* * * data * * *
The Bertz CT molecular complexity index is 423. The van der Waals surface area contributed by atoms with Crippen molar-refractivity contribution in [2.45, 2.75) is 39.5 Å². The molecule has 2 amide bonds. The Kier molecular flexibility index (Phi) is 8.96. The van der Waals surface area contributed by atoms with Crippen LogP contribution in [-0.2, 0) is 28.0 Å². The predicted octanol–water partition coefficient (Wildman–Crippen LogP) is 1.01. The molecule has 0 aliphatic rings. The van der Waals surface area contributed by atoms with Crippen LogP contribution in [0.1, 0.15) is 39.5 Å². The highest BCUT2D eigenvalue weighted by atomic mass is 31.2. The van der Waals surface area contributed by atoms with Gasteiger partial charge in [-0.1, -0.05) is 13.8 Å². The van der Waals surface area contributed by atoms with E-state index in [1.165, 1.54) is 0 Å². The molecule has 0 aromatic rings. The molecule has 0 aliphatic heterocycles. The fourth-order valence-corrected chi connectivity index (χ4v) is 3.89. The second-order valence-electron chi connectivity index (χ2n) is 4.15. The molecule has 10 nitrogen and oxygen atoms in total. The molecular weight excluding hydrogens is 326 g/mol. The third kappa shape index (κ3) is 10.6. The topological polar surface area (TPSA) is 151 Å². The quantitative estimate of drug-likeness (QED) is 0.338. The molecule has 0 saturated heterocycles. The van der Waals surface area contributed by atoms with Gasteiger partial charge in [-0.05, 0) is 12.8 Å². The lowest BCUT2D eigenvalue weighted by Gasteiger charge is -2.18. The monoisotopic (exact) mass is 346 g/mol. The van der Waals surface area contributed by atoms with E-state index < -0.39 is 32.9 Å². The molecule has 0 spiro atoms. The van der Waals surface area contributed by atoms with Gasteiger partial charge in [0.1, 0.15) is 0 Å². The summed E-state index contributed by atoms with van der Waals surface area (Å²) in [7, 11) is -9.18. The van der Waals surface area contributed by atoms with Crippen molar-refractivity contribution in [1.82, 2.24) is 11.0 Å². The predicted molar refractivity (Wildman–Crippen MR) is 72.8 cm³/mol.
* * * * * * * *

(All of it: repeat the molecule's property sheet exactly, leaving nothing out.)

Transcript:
The Bertz CT molecular complexity index is 423. The van der Waals surface area contributed by atoms with Crippen molar-refractivity contribution in [2.45, 2.75) is 39.5 Å². The molecule has 2 amide bonds. The Kier molecular flexibility index (Phi) is 8.96. The van der Waals surface area contributed by atoms with Crippen LogP contribution in [-0.2, 0) is 28.0 Å². The predicted octanol–water partition coefficient (Wildman–Crippen LogP) is 1.01. The molecule has 0 aliphatic rings. The van der Waals surface area contributed by atoms with Crippen LogP contribution in [0.1, 0.15) is 39.5 Å². The highest BCUT2D eigenvalue weighted by atomic mass is 31.2. The van der Waals surface area contributed by atoms with Gasteiger partial charge in [-0.1, -0.05) is 13.8 Å². The van der Waals surface area contributed by atoms with E-state index in [1.165, 1.54) is 0 Å². The molecule has 0 aromatic rings. The molecule has 0 aliphatic heterocycles. The fourth-order valence-corrected chi connectivity index (χ4v) is 3.89. The second-order valence-electron chi connectivity index (χ2n) is 4.15. The molecule has 10 nitrogen and oxygen atoms in total. The molecular weight excluding hydrogens is 326 g/mol. The third kappa shape index (κ3) is 10.6. The topological polar surface area (TPSA) is 151 Å². The quantitative estimate of drug-likeness (QED) is 0.338. The molecule has 0 saturated heterocycles. The van der Waals surface area contributed by atoms with Gasteiger partial charge in [-0.05, 0) is 12.8 Å². The lowest BCUT2D eigenvalue weighted by Gasteiger charge is -2.18. The monoisotopic (exact) mass is 346 g/mol. The van der Waals surface area contributed by atoms with E-state index < -0.39 is 32.9 Å². The molecule has 0 spiro atoms. The van der Waals surface area contributed by atoms with Gasteiger partial charge in [0.1, 0.15) is 0 Å². The summed E-state index contributed by atoms with van der Waals surface area (Å²) in [7, 11) is -9.18. The van der Waals surface area contributed by atoms with Crippen molar-refractivity contribution in [1.82, 2.24) is 11.0 Å². The predicted molar refractivity (Wildman–Crippen MR) is 72.8 cm³/mol.